Gotham Review: 'Welcome Back Jim Gordon'
The main plot, which involved a murder at Gotham Central that was sketchily labeled a "suicide" by Internal Affairs, was standard "everyone in Gotham is corrupt beyond believability" fare. From a writing perspective, you can clearly see where Gotham overplayed its hand. By establishing so early that corruption has not only permeated every aspect of Gotham's governance, but that it's 100% overt, there's no room to build. This season would have been so much more interesting if the writers had taken their time establishing the corruption, allowing Gordon to have a relatively normal career with a few ominous hints every episode that the police force isn't on the up-and-up. But since Gotham was completely corrupt from the start, there's no forward momentum. What is Gotham building to, exactly? Does anyone care anymore?
Although I still stand by the complaint that there are too many subplots and characters, the side stories actually fared better in this episode. I wasn't particularly captivated by Fish's plot, since we all knew she isn't going to die, at least not before the end-of-season climax. But Nygma's story was more interesting than usual. The "white guy in his 20s becomes a serial killer because girls laugh at him" is a tired stereotype, but at least the character was somewhat sympathetic and seems on his way to having some layers.
But the real Cinderella story here is Bruce Wayne. I expected his presence to feel shoehorned in and tiresome, as he won't be Batman for many years. But his plots have given us some of the most character-focused moments on Gotham, and I've unexpectedly found myself more engaged with his plotline than with almost any of the others. This is mostly as a result of the acting talents of David Mazouz, who managed to break my heart this episode multiple times. I don't even care that much about his relationship with Selina Kyle, but I do care about Bruce himself. When he played chess by himself, when he cried in front of the fireplace, when he pretended that he's not a heartbroken little boy and got back to his investigation, it all just killed me.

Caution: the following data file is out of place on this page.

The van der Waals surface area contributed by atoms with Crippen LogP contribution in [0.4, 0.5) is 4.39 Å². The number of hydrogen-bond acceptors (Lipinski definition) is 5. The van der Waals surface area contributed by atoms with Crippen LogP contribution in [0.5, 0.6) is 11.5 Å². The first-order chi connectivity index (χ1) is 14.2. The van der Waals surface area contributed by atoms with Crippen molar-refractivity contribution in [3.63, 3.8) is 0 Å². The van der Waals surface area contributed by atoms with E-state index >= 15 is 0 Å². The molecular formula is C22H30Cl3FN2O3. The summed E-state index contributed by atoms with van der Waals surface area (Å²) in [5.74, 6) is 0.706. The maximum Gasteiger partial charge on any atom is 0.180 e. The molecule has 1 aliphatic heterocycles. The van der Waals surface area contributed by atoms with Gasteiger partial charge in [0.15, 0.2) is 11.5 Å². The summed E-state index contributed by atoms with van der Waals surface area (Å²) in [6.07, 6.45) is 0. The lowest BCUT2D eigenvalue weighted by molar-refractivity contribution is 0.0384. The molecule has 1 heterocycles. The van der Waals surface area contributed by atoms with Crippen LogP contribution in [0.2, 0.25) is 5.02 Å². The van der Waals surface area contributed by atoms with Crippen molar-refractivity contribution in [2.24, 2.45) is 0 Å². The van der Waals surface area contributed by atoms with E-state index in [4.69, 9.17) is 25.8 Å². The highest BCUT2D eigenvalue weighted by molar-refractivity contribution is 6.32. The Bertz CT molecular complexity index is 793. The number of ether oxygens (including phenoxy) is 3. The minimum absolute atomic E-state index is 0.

The two most interesting subplots in this episode- Nygma and Bruce, were both about loneliness and rejection. A better show would have focused on only these two plots and highlighted the ways in which baby Batman is a mirror image of the villains he will someday fight, but Gotham seems uninterested in living up to the potential of its premise.But as long as the show is committing to being campy fun rather than an actual drama, its greater sin is boring the audience. I was so incredibly bored during most of this episode, I just couldn't find a reason to care about what was going on. The show still has a great cast and production values, so I'm sure it will remain popular, but I'm losing hope that it will ever become more than a mildly entertaining diversion.
-I'm loving Clare Foley's Poison Ivy. She's so effectively creepy and sympathetic all at once, I predict that she will become the most interesting villain aside from Penguin.
-Bruce is adorable when he gives Selina a snow globe, but as many have pointed out, this is a truly terrible gift to give a homeless child. I didn't mind, though, because this kind of benign privilege is perfectly realistic.
-I could honestly see Gotham getting better if it just dropped the "case-of-the-week" structure. It's been so long since I cared about a one-off villain on this show. Thoughts?
-Next week: Leslie Thompkins! I missed her this episode.
-But on the plus side, no Barbara this week! It's a Snow Day miracle!